Street Machine - - Contents -

WE MET Kristin Cline cruis­ing around the pits at Bon­neville Speed Week, hav­ing just qual­i­fied for an of­fi­cial rac­ing li­cence af­ter mak­ing a 150mph+ run in a friend’s ’55 Stude­baker. She’s no stranger to span­ners or Stude­bak­ers, hav­ing made her 1000km trip up to the salt in a Stude she built her­self.

How did it feel to go over 150mph?

It was amaz­ing! Peo­ple al­ways talk about ‘salt fever’, and I al­ways felt like I had it just from com­ing out to spec­tate, but now that I’ve driven it’s a dif­fer­ent level. Turn­ing off from my first run I was al­ready think­ing: “I have to go faster!”

How did you get into the driver’s seat of a land speed Stude­baker?

I took a photo a while back with an­other Stude on the salt, and Jerry, who owns the one I raced, saw the photo on the in­ter­net and found out what an en­thu­si­ast I was and of­fered me an open seat. He didn’t have to ask twice! I’ve been work­ing my way through the rookie runs and now I’ve got a li­cence for rac­ing over 150mph. It’s in­cred­i­ble be­cause this is the first step for me to­wards build­ing my own salt flats racer.

What about your own Stude?

It’s a 1955 Stude­baker Cham­pion. I bought it 10 years ago hav­ing never even changed a tyre. It was my daily driver for about five years. It’s got a small-block 350 Chevy, which has been a re­li­able pow­er­plant and easy to learn to wrench on. The en­gine is hopped-up with World heads, Edel­brock man­i­fold and carb, head­ers and a Lu­nati cam.

That’s a de­cent up­grade!

I just fin­ished the en­gine re­build; it was a two-year task! All along, ev­ery job on my Stude­baker has been a chance to learn. Hav­ing just com­pleted the re­build, it’s awe­some to feel my skillset gain­ing and be­ing con­fi­dent I can fix what­ever breaks. My hus­band Ethan teaches en­gines and mechanics at a lo­cal col­lege, and he’s a great re­source in the garage, but knows to keep his hands off my Stude! I even over­came my feel­ing that cams were voodoo and chose the new one my­self [laughs].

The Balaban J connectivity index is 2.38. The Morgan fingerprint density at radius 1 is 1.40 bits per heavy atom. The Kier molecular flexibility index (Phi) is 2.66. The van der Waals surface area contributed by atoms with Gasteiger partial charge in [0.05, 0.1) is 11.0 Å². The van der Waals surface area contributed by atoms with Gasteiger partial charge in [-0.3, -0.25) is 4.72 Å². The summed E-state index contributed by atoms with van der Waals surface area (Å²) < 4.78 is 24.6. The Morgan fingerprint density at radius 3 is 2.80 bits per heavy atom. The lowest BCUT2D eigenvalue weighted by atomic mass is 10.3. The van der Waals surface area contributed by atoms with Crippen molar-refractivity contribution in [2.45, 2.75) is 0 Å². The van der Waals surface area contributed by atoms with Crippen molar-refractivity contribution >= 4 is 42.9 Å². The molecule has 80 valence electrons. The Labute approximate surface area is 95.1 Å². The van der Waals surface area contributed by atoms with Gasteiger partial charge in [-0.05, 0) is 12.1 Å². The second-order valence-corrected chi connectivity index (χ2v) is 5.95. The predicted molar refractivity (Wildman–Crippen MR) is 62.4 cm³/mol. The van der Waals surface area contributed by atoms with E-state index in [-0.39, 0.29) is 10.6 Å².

Has that hands-on ex­pe­ri­ence changed the way you look at the car scene?

Right af­ter I first got the car on the road, I drove across the desert to at­tend Viva Las Ve­gas. I was so dis­ap­pointed that I didn’t find more girls who owned clas­sic cars or worked on car projects them­selves. I wanted more fe­males to en­joy the ex­pe­ri­ence I’d had.

How have you worked to­wards that?

The first place I looked was to­wards car mag­a­zines, where I’d learnt so much, but none of the writ­ers were fe­male. I wanted to start writ­ing and launched a blog called Grease Girl. It’s been great be­cause I felt like I could get away with ask­ing the ‘dumb ques­tions’ that guys were scared to ask [laughs]. I started it around seven years ago, and it’s opened lots of doors to both the car and jour­nal­ism in­dus­tries. Car life and writ­ing cap­ti­vated me so much I switched from head­ing into medicine to do­ing cars full-time. I’m now the man­ag­ing ed­i­tor for Driv­ing

Line mag­a­zine.

What’s next?

The goal is to open up my own garage to help cre­ate a space that would be good for girls to learn about cars, hope­fully in the next five years. I also need to make sure I’ll al­ways be faster than my hus­band!

Girls — wanna be fa­mous? Send pics, car de­tails and con­tact de­tails to: Iron Maiden, Street Ma­chine, Locked Bag 12, Oak­leigh, Vic 3166. Or email: street­ma­chine@ bauer-me­

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